In layman’s terms peptides are just small proteins. They are chemical compounds of amino acids where water molecules have been eliminated allowing peptide bonds to form. Peptides have many roles in the human body, acting as neurotransmitters or enabling the creation of hormones necessary to the body’s primary mechanisms. Because peptides are necessary for the body to produce HGH (human growth hormones) their use is associated with anti-aging products, muscle building products, and organ stimulation. Amino acids have always been used as supplements in these same areas, so peptide use should not be considered some new phenomenon. Creatine and glutamine are two peptide supplements that people use regularly to stimulate muscle creation and to help the body understand that it needs to eliminate stored fats. Newer peptides such as Ipamorelin are synthesized peptide chains whose use is usually confined to the upper echelon of athletes that look for ways to stimulate muscle growth, but will most-likely end up in the consumer markets as more people see their benefits.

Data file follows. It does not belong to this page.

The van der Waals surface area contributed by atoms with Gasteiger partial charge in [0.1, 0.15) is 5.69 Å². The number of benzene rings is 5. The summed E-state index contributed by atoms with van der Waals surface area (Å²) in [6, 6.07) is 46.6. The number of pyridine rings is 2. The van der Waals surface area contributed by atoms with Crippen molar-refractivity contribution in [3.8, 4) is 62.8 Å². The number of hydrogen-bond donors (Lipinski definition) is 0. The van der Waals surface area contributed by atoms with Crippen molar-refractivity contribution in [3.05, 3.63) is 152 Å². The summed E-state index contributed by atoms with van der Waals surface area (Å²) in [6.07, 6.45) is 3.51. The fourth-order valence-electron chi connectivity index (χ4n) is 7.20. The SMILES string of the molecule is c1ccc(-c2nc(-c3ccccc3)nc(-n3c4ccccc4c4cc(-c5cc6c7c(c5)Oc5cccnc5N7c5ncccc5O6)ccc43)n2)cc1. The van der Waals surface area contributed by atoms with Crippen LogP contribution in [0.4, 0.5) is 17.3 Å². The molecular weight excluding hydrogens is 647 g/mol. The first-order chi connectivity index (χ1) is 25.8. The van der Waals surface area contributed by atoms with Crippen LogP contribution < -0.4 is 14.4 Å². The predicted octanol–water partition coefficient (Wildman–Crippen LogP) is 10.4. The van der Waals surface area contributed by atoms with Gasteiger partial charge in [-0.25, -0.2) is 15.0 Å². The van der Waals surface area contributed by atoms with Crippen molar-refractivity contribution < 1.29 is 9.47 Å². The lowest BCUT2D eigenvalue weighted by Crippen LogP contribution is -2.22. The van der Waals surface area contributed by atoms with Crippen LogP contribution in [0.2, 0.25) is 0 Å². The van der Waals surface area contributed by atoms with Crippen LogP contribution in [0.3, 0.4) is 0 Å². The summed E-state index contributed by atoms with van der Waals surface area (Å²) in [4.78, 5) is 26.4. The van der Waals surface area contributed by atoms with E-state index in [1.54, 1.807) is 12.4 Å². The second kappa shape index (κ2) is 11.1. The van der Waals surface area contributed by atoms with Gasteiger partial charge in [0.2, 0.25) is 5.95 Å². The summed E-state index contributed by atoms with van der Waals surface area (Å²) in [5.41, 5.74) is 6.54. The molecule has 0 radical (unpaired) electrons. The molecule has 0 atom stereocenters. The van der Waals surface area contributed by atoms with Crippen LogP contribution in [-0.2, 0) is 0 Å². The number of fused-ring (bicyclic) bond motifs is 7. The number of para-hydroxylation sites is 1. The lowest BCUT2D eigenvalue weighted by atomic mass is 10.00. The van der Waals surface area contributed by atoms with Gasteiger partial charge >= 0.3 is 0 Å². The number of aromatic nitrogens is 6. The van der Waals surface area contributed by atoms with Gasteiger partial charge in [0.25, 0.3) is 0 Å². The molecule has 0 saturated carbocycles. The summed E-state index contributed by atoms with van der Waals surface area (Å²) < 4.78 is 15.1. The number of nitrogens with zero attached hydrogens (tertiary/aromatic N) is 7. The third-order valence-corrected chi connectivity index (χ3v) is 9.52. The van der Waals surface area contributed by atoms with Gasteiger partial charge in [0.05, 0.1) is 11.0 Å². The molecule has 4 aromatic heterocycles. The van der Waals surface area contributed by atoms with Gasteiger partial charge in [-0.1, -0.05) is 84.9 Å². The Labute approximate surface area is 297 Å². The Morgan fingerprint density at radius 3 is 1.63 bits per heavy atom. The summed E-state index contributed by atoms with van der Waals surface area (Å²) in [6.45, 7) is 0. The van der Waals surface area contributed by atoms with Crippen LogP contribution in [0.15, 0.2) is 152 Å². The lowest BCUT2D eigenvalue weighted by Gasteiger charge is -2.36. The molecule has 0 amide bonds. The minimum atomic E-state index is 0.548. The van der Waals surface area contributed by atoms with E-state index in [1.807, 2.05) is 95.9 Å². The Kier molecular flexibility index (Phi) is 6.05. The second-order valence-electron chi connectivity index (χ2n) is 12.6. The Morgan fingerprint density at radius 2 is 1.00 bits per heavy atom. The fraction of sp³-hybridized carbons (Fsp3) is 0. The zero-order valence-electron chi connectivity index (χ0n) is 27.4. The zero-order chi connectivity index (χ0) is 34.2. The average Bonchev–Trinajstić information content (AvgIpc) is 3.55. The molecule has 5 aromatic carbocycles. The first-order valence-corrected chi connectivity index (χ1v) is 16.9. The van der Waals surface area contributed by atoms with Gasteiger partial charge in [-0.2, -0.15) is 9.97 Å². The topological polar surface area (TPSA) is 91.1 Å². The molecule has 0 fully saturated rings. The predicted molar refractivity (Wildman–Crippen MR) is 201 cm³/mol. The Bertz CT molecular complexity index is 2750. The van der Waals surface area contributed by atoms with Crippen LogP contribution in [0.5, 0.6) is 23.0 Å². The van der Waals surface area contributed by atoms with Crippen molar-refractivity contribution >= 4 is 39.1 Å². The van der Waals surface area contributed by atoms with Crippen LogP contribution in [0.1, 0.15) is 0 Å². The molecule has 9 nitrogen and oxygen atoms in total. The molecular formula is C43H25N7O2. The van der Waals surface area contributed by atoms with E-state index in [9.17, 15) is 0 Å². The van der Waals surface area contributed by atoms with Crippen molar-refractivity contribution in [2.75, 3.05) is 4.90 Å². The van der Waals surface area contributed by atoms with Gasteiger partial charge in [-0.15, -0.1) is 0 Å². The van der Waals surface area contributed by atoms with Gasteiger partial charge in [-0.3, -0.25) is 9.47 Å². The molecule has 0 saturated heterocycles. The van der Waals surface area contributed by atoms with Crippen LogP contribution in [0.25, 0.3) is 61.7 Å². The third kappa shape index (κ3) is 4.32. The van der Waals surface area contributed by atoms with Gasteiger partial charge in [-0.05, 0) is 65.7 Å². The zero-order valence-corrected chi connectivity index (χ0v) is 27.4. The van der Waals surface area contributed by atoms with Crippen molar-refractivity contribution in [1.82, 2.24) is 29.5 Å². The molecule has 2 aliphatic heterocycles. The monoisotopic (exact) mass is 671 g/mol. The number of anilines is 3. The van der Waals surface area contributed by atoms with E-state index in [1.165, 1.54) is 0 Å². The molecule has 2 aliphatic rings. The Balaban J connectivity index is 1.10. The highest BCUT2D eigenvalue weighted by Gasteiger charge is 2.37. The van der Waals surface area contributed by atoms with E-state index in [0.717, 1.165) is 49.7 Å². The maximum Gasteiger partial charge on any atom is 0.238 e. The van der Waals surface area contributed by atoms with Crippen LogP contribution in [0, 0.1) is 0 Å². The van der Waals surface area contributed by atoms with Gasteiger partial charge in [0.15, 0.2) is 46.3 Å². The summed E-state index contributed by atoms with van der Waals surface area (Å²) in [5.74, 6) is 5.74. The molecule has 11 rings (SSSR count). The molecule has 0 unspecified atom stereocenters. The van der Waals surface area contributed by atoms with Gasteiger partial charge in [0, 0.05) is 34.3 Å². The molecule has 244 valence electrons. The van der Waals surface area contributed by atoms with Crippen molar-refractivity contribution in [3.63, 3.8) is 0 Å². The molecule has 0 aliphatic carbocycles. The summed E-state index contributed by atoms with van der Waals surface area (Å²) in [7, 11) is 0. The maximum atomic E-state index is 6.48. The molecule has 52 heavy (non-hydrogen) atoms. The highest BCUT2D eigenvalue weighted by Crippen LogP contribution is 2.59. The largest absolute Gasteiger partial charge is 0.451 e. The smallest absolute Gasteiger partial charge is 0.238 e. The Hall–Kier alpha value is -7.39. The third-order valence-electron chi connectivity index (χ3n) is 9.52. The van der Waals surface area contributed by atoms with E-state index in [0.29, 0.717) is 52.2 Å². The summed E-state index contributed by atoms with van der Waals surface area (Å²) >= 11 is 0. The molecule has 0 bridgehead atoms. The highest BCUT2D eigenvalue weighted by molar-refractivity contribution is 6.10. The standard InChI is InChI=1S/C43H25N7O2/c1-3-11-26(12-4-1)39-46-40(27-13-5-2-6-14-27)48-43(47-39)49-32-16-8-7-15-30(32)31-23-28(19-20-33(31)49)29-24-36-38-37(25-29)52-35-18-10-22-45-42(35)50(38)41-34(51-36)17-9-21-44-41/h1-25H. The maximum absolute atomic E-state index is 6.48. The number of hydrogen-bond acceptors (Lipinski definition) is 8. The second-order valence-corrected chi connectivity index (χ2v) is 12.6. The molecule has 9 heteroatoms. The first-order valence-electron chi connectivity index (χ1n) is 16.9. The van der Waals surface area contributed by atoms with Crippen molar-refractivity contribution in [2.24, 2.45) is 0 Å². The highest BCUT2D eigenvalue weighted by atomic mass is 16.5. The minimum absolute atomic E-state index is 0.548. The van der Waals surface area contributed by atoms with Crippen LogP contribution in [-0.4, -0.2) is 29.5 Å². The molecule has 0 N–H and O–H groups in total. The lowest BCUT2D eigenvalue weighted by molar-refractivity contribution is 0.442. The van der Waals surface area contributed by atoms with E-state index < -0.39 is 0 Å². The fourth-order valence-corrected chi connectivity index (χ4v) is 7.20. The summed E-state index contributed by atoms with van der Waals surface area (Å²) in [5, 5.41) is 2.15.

Currently, the use of peptides is regulated in Australia and distributed by physicians, although supplements used to encourage production of peptides are sold over the counter. Part of the controversy stimulated by media is based on a lack of understanding about peptides. They are unfairly compared to steroids due to the annabolic factor. Steroids travel to the cell nucleus to create a major effect. Testosterone is an example of a “steroid” that has an immediate cellular impact.
Peptides work on the cell’s receptors to induce an effect similar to cascading. Insulin is a type of peptide with a slow but potent effect on the body. Because of the powerful impact of a steroid these substances are controlled and used to support healing in injuries or specific body inflammation. Peptides are far more gentle on the body and encourage production of positive and necessary hormones.
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